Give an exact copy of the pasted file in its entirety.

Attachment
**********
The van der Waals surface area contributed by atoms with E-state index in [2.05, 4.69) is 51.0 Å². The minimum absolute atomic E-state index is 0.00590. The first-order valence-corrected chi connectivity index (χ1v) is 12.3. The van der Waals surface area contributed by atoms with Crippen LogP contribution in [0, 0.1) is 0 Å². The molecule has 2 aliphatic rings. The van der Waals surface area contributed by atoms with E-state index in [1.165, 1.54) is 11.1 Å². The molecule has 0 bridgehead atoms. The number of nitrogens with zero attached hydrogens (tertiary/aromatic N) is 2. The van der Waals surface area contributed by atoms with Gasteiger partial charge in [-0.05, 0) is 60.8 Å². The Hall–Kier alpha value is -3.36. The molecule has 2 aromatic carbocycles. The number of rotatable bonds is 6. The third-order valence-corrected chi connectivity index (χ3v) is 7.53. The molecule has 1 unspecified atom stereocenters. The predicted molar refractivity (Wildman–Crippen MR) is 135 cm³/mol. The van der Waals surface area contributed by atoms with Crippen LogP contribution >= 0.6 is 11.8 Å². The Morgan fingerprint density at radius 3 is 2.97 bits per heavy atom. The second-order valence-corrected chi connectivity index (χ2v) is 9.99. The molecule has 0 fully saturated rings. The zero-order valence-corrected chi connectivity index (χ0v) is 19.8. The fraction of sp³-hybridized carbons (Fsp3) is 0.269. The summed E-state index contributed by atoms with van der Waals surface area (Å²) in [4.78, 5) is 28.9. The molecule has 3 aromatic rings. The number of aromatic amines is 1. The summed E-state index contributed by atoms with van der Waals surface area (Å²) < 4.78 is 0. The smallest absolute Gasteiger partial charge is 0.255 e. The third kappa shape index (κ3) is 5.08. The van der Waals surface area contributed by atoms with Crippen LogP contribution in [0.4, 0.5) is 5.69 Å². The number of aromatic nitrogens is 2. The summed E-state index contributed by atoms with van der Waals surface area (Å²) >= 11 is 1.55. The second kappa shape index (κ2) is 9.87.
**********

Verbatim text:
The van der Waals surface area contributed by atoms with E-state index in [2.05, 4.69) is 51.0 Å². The minimum absolute atomic E-state index is 0.00590. The first-order valence-corrected chi connectivity index (χ1v) is 12.3. The van der Waals surface area contributed by atoms with Crippen LogP contribution in [0, 0.1) is 0 Å². The molecule has 2 aliphatic rings. The van der Waals surface area contributed by atoms with E-state index in [1.165, 1.54) is 11.1 Å². The molecule has 0 bridgehead atoms. The number of nitrogens with zero attached hydrogens (tertiary/aromatic N) is 2. The van der Waals surface area contributed by atoms with Gasteiger partial charge in [-0.05, 0) is 60.8 Å². The Hall–Kier alpha value is -3.36. The molecule has 2 aromatic carbocycles. The number of rotatable bonds is 6. The third-order valence-corrected chi connectivity index (χ3v) is 7.53. The molecule has 1 unspecified atom stereocenters. The predicted molar refractivity (Wildman–Crippen MR) is 135 cm³/mol. The van der Waals surface area contributed by atoms with Crippen LogP contribution >= 0.6 is 11.8 Å². The Morgan fingerprint density at radius 3 is 2.97 bits per heavy atom. The second-order valence-corrected chi connectivity index (χ2v) is 9.99. The molecule has 0 fully saturated rings. The zero-order valence-corrected chi connectivity index (χ0v) is 19.8. The fraction of sp³-hybridized carbons (Fsp3) is 0.269. The summed E-state index contributed by atoms with van der Waals surface area (Å²) in [4.78, 5) is 28.9. The molecule has 3 aromatic rings. The number of aromatic amines is 1. The summed E-state index contributed by atoms with van der Waals surface area (Å²) < 4.78 is 0. The smallest absolute Gasteiger partial charge is 0.255 e. The third kappa shape index (κ3) is 5.08. The van der Waals surface area contributed by atoms with Crippen LogP contribution in [0.4, 0.5) is 5.69 Å². The number of aromatic nitrogens is 2. The summed E-state index contributed by atoms with van der Waals surface area (Å²) >= 11 is 1.55. The second kappa shape index (κ2) is 9.87.